It was a very interesting, very good meeting!

Tomorrow morning, we leave Solvang bright and early and head up the coast an hour and a half.  The wife’s got some sort of craft fair thing she’s going to.  While she’s doing that, I’ll be hitting the 8:30 AM meeting in Los Olivos Paso Robles. So fear not!  I’ll be back here on the blog tomorrow with more exciting news about AA meetings in Santa Barbara County San Luis Obispo County.

And… I have officially begun my 4th step.  I have created a new document, inserted a table with 4 columns, put a heading on each column, entered a name in the first column, and saved the document to my AA folder on dropbox.  I’ll keep pecking away at it over the course of the weekend.  I’ll probably do more tonight, in fact.  But the important news is that it is officially underway.

*It also just so happens to be literally a two minute walk from our lodging.  It’s right across the street.

Same pattern, 3 days in a row

So I’m “irritable and discontent” again.  Each of the last three days, at the end of the work day, I’ve found myself annoyed and snippy.   Tuesday I was kind of dickish to my family.  Last night, I didn’t see them until after the Roxbury outing, by which time I felt good.  This evening, I’m being short with my daughter and generally churlish.  Nothing happened at work to make me that way.  I had thought perhaps a lack of productivity the last couple of days was to blame.  But today I got good work done, or at least better work done, and I’m still in a mood.  Why?  Well…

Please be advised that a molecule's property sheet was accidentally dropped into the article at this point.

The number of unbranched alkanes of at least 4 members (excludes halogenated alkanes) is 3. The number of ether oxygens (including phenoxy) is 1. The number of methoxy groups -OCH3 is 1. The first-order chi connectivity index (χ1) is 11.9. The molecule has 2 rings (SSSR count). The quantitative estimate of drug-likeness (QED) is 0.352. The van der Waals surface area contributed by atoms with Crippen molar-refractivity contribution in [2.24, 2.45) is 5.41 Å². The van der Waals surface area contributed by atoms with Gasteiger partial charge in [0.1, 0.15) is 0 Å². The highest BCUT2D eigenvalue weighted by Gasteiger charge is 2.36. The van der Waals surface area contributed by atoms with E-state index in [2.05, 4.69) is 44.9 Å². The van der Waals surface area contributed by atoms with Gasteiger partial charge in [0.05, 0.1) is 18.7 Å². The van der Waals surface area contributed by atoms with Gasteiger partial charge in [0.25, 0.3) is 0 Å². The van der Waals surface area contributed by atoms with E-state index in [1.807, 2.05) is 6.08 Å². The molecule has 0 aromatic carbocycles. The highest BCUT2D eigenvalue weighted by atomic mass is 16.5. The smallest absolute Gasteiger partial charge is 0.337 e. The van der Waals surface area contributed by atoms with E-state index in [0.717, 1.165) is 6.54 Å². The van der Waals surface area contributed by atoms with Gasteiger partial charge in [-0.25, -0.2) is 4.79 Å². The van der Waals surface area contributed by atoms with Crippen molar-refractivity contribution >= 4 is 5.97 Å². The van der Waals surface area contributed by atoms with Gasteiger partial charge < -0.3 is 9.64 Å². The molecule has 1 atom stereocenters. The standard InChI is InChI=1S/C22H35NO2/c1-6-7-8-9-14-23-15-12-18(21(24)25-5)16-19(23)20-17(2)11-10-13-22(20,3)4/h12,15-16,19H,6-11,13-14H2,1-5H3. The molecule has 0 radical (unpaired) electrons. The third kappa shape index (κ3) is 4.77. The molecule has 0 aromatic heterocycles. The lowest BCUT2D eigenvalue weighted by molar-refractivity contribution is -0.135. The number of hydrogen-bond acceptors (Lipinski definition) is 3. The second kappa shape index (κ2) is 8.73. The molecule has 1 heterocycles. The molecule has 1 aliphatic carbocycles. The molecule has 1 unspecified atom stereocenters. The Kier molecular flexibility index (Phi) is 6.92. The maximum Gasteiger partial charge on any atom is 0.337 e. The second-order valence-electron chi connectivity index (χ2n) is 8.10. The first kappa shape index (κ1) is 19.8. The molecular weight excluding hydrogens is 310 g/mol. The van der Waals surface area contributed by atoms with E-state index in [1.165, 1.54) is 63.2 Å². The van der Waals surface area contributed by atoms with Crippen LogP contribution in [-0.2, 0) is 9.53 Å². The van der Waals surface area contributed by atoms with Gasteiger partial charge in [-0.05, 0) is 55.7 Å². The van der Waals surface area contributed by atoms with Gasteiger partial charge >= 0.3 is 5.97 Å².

Sobriety at home feels different that sobriety in Shanghai.  I have more hours of actual time and less general exhaustion.  I’m not processing a new city, I’m not going back and forth between places all the time, I’m not going to quite as many meetings, and sobriety’s just not as new.  This moodiness began on Tuesday, just about when I’d fully recovered from the jet lag and gotten back into home mode.  I’ve got associations here.  I associate the end of work with getting intoxicated.  For the last couple months before China, with smoking weed and watching TV.  Prior to that, with drinking.  Now, nothing passive seems interesting.

Also, work here involves a lot more office time.  I had only two office days a week in China (days where I just sat and worked on the computer).  Office days gave me some trouble in China too.

Last night, the meeting cured it, and I came home happy.  I think I’ll try a new meeting tonight and see what happens.  It’s a better option than sitting here being unpleasant.

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1100 Paces

Sober in Shanghai, Sober in LA